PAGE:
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Taped Punch Costly to City

Two Inglewood police officers involved in the beating of a black teen two years ago win a large settlement in their racial discrimination lawsuit.

January 19, 2005|Monte Morin and Eric Malnic | Times Staff Writers

A jury awarded former Inglewood Police Officer Jeremy Morse and partner Officer Bijan Darvish $2.4 million Tuesday, finding that they were unfairly disciplined after the videotaped beating of a black teenager more than two years ago.

The officers had claimed in their lawsuit in Los Angeles Superior Court that because they were white, they were punished more harshly than a black officer who struck the suspect with a flashlight but was not videotaped.

For The Record
Los Angeles Times Thursday January 20, 2005 Home Edition Main News Part A Page 2 National Desk 2 inches; 64 words Type of Material: Correction
Inglewood police -- An article in Wednesday's California section about a $2.4-million jury award to an Inglewood police officer and a former officer said the case involved a driver stopped because he had a suspended license. Police initially questioned the driver because they saw expired registration tags on his car. After questioning, the driver was arrested on suspicion of driving with a suspended license.

Morse and Darvish accused the city of racial discrimination.

"They feel vindicated," said the officers' attorney, Gregory Smith. "They've never talked about their side of the story and they've been subjected to a lot of abuse. Finally, their story came out."

Morse was awarded $1.6 million and Darvish was awarded $811,000.

The awards stem from the July 6, 2002, arrest of Donovan Jackson, 16, at an Inglewood gas station. A passenger in a car stopped because the driver had a suspended license, Jackson had a confrontation with officers.

Morse was videotaped slamming him against the trunk of a police cruiser and punching him in the face. The incident made national headlines, and Morse was fired and twice tried on felony charges. Juries in both trials deadlocked, and prosecutors eventually dismissed the case.

Darvish, who still works at the Police Department, was acquitted of filing a false police report concerning the incident, but received a 10-day suspension from the department.

In their lawsuit, the officers charged that after the video images were shown on television, "a form of hysteria swept the mayor's office and the chief of police." Although an internal police investigation deemed that the amount of force used in the arrest was reasonable, "decisions were immediately made to terminate Morse because he had been caught on video perfecting an arrest of an African American and had used force."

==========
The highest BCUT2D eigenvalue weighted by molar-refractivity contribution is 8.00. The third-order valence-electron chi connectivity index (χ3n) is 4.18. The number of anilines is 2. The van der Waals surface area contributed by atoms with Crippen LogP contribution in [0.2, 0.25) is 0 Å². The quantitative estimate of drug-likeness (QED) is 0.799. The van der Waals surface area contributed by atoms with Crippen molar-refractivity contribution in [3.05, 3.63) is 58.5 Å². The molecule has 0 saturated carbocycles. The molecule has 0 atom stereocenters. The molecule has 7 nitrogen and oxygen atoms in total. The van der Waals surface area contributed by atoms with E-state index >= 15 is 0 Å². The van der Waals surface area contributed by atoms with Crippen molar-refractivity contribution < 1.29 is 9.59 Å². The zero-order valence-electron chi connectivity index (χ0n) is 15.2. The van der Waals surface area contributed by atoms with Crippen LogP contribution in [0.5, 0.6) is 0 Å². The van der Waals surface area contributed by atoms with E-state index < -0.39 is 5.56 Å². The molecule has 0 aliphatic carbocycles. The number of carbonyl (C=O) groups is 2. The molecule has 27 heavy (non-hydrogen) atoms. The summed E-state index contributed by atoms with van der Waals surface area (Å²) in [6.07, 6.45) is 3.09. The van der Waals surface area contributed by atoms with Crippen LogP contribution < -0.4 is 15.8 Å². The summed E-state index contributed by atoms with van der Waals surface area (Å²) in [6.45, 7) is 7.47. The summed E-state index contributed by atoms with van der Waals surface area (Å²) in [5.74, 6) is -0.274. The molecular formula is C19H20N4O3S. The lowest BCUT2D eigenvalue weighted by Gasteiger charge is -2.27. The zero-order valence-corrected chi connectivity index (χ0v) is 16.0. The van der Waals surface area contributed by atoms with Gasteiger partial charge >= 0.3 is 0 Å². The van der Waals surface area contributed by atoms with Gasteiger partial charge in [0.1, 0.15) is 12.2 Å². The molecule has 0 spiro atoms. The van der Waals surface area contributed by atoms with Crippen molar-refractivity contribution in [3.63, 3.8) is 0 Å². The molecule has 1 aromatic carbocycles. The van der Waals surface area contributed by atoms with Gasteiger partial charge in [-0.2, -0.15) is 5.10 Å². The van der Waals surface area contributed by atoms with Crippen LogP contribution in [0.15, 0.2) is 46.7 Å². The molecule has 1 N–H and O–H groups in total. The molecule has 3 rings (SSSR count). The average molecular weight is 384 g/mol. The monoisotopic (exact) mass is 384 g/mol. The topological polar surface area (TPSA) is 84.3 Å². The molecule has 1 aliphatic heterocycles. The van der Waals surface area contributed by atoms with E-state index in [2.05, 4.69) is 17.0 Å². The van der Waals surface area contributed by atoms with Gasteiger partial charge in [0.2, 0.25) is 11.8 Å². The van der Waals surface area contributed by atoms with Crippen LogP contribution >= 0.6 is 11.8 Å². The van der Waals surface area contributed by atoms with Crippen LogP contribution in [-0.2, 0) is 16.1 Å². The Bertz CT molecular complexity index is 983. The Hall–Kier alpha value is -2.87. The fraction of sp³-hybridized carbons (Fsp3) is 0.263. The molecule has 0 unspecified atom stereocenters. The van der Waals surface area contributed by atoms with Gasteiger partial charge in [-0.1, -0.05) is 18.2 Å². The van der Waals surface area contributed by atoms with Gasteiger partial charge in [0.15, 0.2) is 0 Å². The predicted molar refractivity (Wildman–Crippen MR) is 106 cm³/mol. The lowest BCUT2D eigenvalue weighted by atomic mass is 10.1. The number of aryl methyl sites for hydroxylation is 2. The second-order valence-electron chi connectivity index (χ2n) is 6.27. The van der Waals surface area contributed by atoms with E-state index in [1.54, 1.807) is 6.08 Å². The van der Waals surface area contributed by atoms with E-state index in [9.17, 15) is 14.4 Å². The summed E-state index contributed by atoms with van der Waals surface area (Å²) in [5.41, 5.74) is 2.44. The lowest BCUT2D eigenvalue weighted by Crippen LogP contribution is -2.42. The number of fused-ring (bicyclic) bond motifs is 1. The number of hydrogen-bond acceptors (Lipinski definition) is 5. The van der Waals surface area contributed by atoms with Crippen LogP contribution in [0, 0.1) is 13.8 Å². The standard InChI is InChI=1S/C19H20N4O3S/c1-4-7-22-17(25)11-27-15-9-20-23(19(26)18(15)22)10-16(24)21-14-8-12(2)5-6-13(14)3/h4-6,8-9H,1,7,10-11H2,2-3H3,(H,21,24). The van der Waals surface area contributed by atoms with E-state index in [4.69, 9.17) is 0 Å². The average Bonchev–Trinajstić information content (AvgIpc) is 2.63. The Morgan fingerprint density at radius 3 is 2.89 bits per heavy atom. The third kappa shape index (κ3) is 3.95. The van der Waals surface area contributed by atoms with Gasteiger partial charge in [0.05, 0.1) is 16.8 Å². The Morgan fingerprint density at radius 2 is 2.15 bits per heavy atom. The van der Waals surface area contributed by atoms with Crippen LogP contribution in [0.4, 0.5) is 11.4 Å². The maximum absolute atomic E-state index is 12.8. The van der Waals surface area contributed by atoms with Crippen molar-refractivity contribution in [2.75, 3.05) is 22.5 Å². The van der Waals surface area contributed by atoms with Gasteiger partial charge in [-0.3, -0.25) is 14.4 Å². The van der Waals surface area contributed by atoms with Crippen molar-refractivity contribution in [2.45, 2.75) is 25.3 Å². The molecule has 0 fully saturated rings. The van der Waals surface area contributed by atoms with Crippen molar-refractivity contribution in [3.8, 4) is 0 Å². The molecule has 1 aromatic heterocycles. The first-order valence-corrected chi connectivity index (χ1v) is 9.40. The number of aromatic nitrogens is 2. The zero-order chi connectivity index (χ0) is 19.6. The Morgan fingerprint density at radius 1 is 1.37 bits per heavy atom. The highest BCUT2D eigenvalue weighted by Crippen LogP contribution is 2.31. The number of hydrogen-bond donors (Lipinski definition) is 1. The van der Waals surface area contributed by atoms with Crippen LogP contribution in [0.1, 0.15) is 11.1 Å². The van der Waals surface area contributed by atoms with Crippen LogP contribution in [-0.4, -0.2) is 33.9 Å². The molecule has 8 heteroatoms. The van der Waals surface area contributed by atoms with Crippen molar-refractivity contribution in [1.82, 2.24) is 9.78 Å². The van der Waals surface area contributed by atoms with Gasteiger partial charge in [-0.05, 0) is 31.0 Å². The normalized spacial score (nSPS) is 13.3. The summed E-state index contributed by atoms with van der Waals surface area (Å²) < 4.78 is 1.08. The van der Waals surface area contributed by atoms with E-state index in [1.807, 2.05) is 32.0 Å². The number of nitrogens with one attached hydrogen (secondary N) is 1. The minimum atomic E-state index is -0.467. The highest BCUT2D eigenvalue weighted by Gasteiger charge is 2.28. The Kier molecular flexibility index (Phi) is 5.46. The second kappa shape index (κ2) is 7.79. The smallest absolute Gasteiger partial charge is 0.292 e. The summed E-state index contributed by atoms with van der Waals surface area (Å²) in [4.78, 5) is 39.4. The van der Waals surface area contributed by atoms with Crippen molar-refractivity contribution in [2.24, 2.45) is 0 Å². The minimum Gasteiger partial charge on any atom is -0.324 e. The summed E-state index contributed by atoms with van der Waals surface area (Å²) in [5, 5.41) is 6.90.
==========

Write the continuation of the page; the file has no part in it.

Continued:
The officers claimed that a third officer, Willie Crook, was treated differently because he was black.

"Although Officer Crook was found to have used force by striking Jackson with his flashlight, and failed to report the use of force, he was simply suspended for four days without pay," the lawsuit said.

Inglewood Mayor Roosevelt Dorn called the verdict outrageous.

"How do you give a man who was suspended for only 10 days more than $800,000? Morse was fired, but $1.6 million?" Dorn said.

The mayor also took issue with the claim that Crook, the black officer, got off lightly.

"He lost his job as a police officer, and he was reassigned as a civilian jailer."

Paul Coble, the attorney who represented the city in the lawsuit, said he was surprised by the verdict and thought the jury may have misinterpreted the lawsuit.

"The jury took its job seriously, but I think the jurors missed the mark," Coble said. "The suit was solely about racial discrimination. But when I talked to two jurors after the verdict, they said they were worried about whether the disciplinary action was fair. The point was whether the discipline was discriminatory, whether it was racially motivated."

Officers in excessive-force cases are often reinstated after their dismissal, according to legal experts. However, officers rarely countersue on the basis of racial discrimination, said Los Angeles civil rights attorney Connie Rice.

"You don't see most white police officers complaining about racial discrimination," Rice said. "That's uncommon."

Morse's attorney said the officer now has the option of returning to the Police Department.

"He can get his job back, and he's going to deliberate on it," Smith said. "It was the love of his life. That's all he ever wanted to do, be a police officer."

But the verdict doesn't end the officers' legal struggles.

A federal civil rights lawsuit has been filed against both men.

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